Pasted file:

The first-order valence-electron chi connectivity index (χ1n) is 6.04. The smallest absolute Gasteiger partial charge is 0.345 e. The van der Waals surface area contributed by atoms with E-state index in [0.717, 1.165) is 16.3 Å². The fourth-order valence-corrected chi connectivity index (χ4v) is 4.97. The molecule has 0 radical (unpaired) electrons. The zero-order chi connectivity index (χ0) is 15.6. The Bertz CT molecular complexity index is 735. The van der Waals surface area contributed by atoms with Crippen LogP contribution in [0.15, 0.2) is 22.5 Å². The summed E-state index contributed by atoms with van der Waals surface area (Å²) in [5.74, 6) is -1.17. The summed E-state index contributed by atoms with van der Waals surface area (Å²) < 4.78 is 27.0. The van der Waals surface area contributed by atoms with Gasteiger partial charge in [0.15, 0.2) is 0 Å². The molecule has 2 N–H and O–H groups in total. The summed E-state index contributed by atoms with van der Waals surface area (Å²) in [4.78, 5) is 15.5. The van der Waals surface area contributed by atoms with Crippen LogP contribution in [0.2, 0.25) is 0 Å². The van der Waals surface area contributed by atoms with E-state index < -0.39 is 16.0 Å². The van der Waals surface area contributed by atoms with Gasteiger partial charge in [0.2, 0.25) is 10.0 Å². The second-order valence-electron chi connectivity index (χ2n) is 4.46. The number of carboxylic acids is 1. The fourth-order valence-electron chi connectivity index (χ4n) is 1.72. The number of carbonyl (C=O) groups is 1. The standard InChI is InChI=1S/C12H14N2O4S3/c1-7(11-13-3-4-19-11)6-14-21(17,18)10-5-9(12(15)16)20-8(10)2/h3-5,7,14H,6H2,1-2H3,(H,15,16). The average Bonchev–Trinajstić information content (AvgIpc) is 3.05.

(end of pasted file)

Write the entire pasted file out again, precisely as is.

The first-order valence-electron chi connectivity index (χ1n) is 6.04. The smallest absolute Gasteiger partial charge is 0.345 e. The van der Waals surface area contributed by atoms with E-state index in [0.717, 1.165) is 16.3 Å². The fourth-order valence-corrected chi connectivity index (χ4v) is 4.97. The molecule has 0 radical (unpaired) electrons. The zero-order chi connectivity index (χ0) is 15.6. The Bertz CT molecular complexity index is 735. The van der Waals surface area contributed by atoms with Crippen LogP contribution in [0.15, 0.2) is 22.5 Å². The summed E-state index contributed by atoms with van der Waals surface area (Å²) in [5.74, 6) is -1.17. The summed E-state index contributed by atoms with van der Waals surface area (Å²) < 4.78 is 27.0. The van der Waals surface area contributed by atoms with Gasteiger partial charge in [0.15, 0.2) is 0 Å². The molecule has 2 N–H and O–H groups in total. The summed E-state index contributed by atoms with van der Waals surface area (Å²) in [4.78, 5) is 15.5. The van der Waals surface area contributed by atoms with Crippen LogP contribution in [0.2, 0.25) is 0 Å². The van der Waals surface area contributed by atoms with E-state index < -0.39 is 16.0 Å². The van der Waals surface area contributed by atoms with Gasteiger partial charge in [0.2, 0.25) is 10.0 Å². The second-order valence-electron chi connectivity index (χ2n) is 4.46. The number of carboxylic acids is 1. The fourth-order valence-electron chi connectivity index (χ4n) is 1.72. The number of carbonyl (C=O) groups is 1. The standard InChI is InChI=1S/C12H14N2O4S3/c1-7(11-13-3-4-19-11)6-14-21(17,18)10-5-9(12(15)16)20-8(10)2/h3-5,7,14H,6H2,1-2H3,(H,15,16). The average Bonchev–Trinajstić information content (AvgIpc) is 3.05.